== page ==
HTTP Basics
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Transcript

  • 1. Hyper Text Transfer Protocol (HTTP)
    • Objective: Understand HTTP (the protocol that makes the Internet possible)
  • 2. Accessing Resources over the Web
    • <protocol>://<server>/<path>
    Defines the address (Uniform Resource Locator) Communication Protocol between the client and the server
  • 3. Hypertext Transport Protocol (HTTP) characteristics
    • Request-response mechanism:
      • Transaction is initiated by a client sending a request to server
      • Server generates a response
    • Resource Identification
      • Each HTTP request includes a URI (Uniform Resource Identifier)
    • Statelessness
      • The server does not maintain any information about the transaction
    • Meta data support
      • Metadata about information can be exchanged in the messages
  • 4. HTTP Request Format GET /index.html HTTP/1.0 Request Line Host: www.content-networking.com Date: BBBBBBBBBBBB User-Agent: Mozilla/5.0 (en) (WINNT; U) Accept-Language: en-us Header Lines Carriage Return/Line Feed Specifies request method Specifies resource via URI & meta data Message Body Content-length: (Message Payload)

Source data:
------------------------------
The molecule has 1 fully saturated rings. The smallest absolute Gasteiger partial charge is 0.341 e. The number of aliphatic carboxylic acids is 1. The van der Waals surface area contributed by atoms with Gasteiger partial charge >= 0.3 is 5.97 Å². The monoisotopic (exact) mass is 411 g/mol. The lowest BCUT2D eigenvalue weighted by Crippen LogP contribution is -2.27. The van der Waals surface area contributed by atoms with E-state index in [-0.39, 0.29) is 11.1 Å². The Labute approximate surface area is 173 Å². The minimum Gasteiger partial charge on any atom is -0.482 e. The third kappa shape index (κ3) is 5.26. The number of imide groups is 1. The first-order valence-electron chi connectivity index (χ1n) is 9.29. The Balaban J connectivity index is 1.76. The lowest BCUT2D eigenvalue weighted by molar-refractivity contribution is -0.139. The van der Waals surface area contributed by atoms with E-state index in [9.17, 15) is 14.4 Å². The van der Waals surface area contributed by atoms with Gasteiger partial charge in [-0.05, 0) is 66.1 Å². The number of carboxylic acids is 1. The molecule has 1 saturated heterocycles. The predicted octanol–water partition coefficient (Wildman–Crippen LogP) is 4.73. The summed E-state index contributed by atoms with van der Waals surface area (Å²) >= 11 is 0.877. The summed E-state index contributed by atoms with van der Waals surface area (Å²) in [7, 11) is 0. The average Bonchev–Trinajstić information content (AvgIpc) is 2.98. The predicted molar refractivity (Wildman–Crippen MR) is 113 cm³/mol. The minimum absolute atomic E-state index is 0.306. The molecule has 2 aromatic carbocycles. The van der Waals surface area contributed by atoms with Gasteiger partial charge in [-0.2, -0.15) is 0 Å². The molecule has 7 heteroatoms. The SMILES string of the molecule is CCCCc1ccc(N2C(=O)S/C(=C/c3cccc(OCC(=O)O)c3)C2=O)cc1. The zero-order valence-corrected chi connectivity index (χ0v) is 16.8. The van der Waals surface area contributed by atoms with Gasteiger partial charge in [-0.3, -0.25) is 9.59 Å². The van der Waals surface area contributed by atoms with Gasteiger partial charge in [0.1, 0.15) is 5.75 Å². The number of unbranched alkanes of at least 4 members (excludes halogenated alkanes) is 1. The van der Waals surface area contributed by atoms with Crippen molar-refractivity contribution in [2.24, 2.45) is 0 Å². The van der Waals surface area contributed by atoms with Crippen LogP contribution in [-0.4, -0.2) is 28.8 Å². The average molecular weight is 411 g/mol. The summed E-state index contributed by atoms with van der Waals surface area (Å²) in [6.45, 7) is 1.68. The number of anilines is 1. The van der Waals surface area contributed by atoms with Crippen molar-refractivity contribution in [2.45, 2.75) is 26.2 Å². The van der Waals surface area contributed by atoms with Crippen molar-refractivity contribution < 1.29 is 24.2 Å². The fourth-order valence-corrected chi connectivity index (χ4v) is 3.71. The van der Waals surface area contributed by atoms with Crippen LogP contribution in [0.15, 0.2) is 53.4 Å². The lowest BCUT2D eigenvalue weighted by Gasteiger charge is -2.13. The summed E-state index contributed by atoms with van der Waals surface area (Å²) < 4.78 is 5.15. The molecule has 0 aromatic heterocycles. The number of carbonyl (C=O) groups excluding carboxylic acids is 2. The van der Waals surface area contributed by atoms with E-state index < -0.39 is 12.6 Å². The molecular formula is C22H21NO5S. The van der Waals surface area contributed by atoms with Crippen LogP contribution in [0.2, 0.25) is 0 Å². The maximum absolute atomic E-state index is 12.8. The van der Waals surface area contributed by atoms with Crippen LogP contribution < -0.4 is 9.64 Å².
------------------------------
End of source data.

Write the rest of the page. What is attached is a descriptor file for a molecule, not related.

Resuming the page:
• 5. Request Methods
    • GET
      • whatever information is identified by the Reuest-URI
      • Can Get static content and data produced by a program
    • POST
      • Submit information to Web Server
      • Eg: posting to blog, submission of user form…
      • Information is included in message body
      • The actual function depends on request URI
    Example POST/phonebook.cgi.HTTP/1.0 Date: User-Agent: Accept Language: en-us Content Length: 14 98490 55266 Looks up phone book for the number Could have been also achieved by Get But in that case number would have been in the Resource URL Which would have been stored in the log
  • 6. Request Methods…contd (ii)
    • HEAD
      • Servers response does not include message body
      • Useful for getting resource metadata without transferring the resource
      • Also useful for debugging , checking for validity, accessibility and modification
    • PUT
      • Requests a server store the enclosed data under the supplied Request URL.
      • Creates the resource if it does not create
      • Not useful for web publishing (FTP is preferred for security purposes)